As Gene Autry, the old cowboy crooner, used to sing, I'm back in the saddle again, after a long absence. I don't have any good excuses, I guess. Life got in the way, but I kept on knitting.
For my private knitting olympics I resolved to finish all incomplete projects. Let's say that my medal is not the gold.
For three years I have been working on a Dale of Norway Tiur sweater known by two different numbers (17008 or 10014) but no name. It appears in the ill-fated "Best of Tiur" and in Book 100. In year #1 I knit two sleeves whose cuffs were too tight. I shut the sleeves into the closet of denial. In year #2 I dug out the sleeves, cut off the cuffs, picked up the stitches and knit wider cuffs. Actually, I did that for only one sleeve. The other sleeve had stitch-pick-up issues and I ripped out the entire sleeve and knit a new one. I followed by knitting 2/3 of the torso. In year #3, before the Olympics, I finished the torso, joined the sleeves and torso and knit about 2/3 of the yoke.
I started strong out of the gate. The color work went quickly. Then, I almost veered off course. The yoke required duplicate stitch and embroidery. I found a basic embroidery book and learned the boullion stitch, the chain stitch and the lazy daisy.
Weaving in hundreds of ends threw me off balance onto one ski, but I recovered, weakened but determined. Before long, I was ready to block. My blocking-buddy, Cosmic the Cat, helped.
The sweater looked gorgeous--until I put it on.
Let's just say that my derriere should not be emphasized, regardless of the quality of yarn hugging it tightly. Spectators at the the finish line were supportive, arguing that if I purchased a pair of tight leggings, maybe the ribbing wouldn't cling so to the bottom curve of the butt. Or, maybe I could lose some weight. No, I decided, I am not getting younger. My two decade attempt to return to the svelte shape of my youth did not bode well for the weight loss option. And, I wore leggings and tight knit pants their first time around the fashion scene (thing Mary Tyler Moore on the Dick Van Dyke Show). I won't be doing leggings again. I waited until after the Olympics to make my decision. My rationale--I had a completed object in hand. Alterations can always be done later. So, on March 12 I made my decision.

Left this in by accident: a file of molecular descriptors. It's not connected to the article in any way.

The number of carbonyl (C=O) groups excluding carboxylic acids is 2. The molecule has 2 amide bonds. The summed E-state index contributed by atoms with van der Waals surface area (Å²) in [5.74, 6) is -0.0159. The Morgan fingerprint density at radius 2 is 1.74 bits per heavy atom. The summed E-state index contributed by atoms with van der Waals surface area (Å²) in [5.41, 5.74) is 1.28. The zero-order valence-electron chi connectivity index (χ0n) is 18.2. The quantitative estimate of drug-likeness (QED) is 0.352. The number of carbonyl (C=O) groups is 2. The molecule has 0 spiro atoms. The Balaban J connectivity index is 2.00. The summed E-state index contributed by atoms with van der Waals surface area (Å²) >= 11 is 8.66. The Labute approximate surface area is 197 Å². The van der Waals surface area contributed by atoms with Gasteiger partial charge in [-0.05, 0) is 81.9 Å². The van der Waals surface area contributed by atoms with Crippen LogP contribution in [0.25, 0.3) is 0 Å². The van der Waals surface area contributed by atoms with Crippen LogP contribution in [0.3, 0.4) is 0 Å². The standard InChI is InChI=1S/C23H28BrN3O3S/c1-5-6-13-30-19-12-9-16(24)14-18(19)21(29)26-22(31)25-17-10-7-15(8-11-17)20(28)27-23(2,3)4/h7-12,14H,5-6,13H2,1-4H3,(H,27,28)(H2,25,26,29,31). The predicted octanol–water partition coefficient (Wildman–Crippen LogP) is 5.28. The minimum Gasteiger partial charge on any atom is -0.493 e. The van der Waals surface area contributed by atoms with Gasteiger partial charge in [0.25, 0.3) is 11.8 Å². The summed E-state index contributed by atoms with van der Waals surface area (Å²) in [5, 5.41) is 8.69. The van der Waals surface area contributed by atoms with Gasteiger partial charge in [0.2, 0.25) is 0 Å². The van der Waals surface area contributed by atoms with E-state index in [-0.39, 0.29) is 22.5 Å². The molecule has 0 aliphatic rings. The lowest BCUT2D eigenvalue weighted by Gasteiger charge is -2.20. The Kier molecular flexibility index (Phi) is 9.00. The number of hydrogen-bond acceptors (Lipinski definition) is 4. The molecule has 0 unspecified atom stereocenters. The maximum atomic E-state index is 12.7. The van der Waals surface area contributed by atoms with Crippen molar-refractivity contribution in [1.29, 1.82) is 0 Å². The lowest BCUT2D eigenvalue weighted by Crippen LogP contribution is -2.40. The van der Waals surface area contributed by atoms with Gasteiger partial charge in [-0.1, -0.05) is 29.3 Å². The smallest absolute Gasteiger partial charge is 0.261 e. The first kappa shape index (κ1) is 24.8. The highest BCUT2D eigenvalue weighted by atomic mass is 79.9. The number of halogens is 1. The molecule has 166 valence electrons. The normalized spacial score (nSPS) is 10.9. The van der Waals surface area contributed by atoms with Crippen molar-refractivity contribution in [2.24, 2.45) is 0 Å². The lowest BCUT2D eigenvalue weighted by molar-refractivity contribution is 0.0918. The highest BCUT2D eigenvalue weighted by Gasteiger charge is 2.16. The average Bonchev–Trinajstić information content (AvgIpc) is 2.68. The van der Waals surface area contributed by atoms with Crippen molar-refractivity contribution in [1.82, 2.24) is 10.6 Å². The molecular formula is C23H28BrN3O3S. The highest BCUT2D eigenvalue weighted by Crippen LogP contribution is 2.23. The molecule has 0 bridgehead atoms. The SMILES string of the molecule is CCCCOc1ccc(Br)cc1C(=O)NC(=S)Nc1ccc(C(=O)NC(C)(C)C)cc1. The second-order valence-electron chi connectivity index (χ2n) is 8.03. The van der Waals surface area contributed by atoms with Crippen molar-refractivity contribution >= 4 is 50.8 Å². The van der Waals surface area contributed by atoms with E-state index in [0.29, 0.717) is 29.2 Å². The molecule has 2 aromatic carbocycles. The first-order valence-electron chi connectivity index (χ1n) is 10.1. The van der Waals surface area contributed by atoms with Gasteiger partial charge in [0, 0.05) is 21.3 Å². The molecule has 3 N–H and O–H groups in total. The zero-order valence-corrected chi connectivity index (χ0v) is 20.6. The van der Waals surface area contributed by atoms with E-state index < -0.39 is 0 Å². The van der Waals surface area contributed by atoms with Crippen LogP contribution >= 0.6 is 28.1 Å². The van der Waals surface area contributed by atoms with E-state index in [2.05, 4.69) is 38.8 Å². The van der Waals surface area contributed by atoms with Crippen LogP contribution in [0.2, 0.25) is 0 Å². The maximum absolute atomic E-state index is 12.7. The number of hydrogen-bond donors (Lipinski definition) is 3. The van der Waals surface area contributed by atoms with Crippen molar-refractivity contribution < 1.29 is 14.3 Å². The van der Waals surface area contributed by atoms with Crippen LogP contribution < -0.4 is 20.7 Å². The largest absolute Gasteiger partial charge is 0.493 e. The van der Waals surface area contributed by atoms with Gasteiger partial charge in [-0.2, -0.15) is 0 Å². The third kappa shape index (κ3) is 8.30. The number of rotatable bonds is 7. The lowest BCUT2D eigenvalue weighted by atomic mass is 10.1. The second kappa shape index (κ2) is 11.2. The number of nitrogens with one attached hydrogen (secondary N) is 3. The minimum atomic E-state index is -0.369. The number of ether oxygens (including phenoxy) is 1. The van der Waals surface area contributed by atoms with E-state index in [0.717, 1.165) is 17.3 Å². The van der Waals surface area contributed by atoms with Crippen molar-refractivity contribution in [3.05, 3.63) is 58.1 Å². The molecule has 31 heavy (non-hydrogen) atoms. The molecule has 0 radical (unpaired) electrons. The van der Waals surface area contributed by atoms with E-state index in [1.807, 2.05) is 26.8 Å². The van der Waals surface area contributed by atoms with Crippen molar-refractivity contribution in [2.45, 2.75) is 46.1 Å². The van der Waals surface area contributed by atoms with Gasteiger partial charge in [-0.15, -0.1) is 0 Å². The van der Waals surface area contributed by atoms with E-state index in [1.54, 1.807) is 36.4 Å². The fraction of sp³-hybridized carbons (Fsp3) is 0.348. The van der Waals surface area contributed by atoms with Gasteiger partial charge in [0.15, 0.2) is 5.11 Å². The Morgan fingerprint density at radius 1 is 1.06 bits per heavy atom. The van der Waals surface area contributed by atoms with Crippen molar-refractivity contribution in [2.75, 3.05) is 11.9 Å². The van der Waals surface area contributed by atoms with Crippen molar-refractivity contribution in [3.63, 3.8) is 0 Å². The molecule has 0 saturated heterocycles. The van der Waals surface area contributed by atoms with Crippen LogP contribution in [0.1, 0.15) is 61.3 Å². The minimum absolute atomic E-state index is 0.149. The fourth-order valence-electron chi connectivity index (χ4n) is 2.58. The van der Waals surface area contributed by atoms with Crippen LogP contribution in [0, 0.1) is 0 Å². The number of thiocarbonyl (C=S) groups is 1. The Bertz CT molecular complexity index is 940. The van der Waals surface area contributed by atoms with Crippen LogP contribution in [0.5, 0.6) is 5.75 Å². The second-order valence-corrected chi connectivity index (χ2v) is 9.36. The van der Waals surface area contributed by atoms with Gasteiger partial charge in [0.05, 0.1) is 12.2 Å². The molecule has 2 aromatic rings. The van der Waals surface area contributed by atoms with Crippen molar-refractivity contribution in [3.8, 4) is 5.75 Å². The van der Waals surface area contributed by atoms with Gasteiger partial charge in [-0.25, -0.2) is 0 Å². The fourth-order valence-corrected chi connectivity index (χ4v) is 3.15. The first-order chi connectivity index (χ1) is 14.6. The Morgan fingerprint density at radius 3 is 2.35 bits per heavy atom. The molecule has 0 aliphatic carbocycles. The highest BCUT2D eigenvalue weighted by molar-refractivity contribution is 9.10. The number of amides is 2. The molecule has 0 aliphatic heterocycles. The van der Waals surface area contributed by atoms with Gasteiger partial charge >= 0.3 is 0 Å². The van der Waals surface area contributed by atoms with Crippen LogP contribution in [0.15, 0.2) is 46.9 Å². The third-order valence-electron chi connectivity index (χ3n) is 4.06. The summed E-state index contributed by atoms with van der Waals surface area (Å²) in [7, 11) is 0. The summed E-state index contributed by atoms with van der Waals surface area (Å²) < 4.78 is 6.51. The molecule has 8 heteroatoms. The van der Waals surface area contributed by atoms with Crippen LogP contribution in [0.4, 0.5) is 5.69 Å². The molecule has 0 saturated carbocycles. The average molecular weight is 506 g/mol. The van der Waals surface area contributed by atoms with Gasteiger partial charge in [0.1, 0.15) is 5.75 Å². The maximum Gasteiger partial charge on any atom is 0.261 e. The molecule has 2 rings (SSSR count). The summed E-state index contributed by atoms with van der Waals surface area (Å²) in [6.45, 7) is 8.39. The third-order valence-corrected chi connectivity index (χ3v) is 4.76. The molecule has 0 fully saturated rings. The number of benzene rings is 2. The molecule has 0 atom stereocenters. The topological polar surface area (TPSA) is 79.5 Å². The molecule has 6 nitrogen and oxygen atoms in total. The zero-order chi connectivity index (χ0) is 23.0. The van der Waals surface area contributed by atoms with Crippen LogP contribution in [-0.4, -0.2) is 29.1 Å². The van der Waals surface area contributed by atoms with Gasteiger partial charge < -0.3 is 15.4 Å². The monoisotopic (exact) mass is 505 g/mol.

Scissors, that's what I needed.
First, I marked the row in the texture pattern where I wanted to cut. then,
I picked up 288 stitches around the sweater. After which,
emboldened by friends at the Sow's Ear and by a surprise visiting knitting celebrity who ventured north for the weekend, I snipped half of one stitch and proceeded to pull out the row. (Yes, a Mason-Dixon sister watched me do this!! She was even impressed and took photos!! Will I make it onto her blog, only time will tell!)
My approach to applying scissors to painstakingly knit items is as follows: 1) Measure 29 times, cut once; 2) cut in public and pretend you know what you are doing, you have a reputation to uphold; 3) if you insist on cutting alone in the privacy of your own home you will NEVER do it; 4) don't look back.
In violation of my rule #4, I had a brief thought of kitchener stitching the cut-off piece back onto the torso. I moved forward and unraveled the entire lower piece. I dutifully washed the yarn and hung it to dry. Now, I'm taking my bravery pills (as my husband says) and am planning the re-knit. I think I will do a few rows of color pattern before starting the ribbing.
I need to finish this sweater before spring really comes. We've been experiencing the fickle false spring, so common to the upper midwest. All the snow has melted, The daffodil greens have shot up through the matted leaves. Runners have switched from polar fleece to shorts! But, snow is forecast for this weekend. I still have time to wear the sweater if I finish it soon!!!